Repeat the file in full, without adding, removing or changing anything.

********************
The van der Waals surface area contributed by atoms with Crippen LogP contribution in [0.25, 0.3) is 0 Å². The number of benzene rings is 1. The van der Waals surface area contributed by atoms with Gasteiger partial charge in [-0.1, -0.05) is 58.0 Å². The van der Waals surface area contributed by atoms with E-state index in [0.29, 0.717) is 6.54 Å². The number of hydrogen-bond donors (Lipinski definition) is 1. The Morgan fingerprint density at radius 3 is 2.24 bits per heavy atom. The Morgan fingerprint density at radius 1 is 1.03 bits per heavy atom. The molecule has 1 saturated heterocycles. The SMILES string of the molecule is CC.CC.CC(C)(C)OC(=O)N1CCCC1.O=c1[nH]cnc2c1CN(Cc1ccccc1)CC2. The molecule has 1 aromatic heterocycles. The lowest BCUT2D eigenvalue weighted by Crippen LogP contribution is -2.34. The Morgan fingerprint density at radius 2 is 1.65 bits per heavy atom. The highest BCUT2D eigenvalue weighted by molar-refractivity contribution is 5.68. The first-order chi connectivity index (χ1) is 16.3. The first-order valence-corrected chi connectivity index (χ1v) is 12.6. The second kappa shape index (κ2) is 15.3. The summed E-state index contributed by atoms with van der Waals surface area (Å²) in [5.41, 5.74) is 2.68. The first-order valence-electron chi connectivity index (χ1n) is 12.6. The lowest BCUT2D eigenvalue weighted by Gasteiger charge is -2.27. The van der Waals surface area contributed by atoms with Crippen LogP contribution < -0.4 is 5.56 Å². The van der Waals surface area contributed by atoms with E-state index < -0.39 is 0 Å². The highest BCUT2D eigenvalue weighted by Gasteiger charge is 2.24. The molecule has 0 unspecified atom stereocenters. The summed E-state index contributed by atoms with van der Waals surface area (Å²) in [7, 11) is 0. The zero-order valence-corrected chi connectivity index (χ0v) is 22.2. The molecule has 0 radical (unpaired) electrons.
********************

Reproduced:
The van der Waals surface area contributed by atoms with Crippen LogP contribution in [0.25, 0.3) is 0 Å². The number of benzene rings is 1. The van der Waals surface area contributed by atoms with Gasteiger partial charge in [-0.1, -0.05) is 58.0 Å². The van der Waals surface area contributed by atoms with E-state index in [0.29, 0.717) is 6.54 Å². The number of hydrogen-bond donors (Lipinski definition) is 1. The Morgan fingerprint density at radius 3 is 2.24 bits per heavy atom. The Morgan fingerprint density at radius 1 is 1.03 bits per heavy atom. The molecule has 1 saturated heterocycles. The SMILES string of the molecule is CC.CC.CC(C)(C)OC(=O)N1CCCC1.O=c1[nH]cnc2c1CN(Cc1ccccc1)CC2. The molecule has 1 aromatic heterocycles. The lowest BCUT2D eigenvalue weighted by Crippen LogP contribution is -2.34. The Morgan fingerprint density at radius 2 is 1.65 bits per heavy atom. The highest BCUT2D eigenvalue weighted by molar-refractivity contribution is 5.68. The first-order chi connectivity index (χ1) is 16.3. The first-order valence-corrected chi connectivity index (χ1v) is 12.6. The second kappa shape index (κ2) is 15.3. The summed E-state index contributed by atoms with van der Waals surface area (Å²) in [5.41, 5.74) is 2.68. The first-order valence-electron chi connectivity index (χ1n) is 12.6. The lowest BCUT2D eigenvalue weighted by Gasteiger charge is -2.27. The van der Waals surface area contributed by atoms with Crippen LogP contribution < -0.4 is 5.56 Å². The van der Waals surface area contributed by atoms with E-state index < -0.39 is 0 Å². The highest BCUT2D eigenvalue weighted by Gasteiger charge is 2.24. The molecule has 0 unspecified atom stereocenters. The summed E-state index contributed by atoms with van der Waals surface area (Å²) in [7, 11) is 0. The zero-order valence-corrected chi connectivity index (χ0v) is 22.2. The molecule has 0 radical (unpaired) electrons.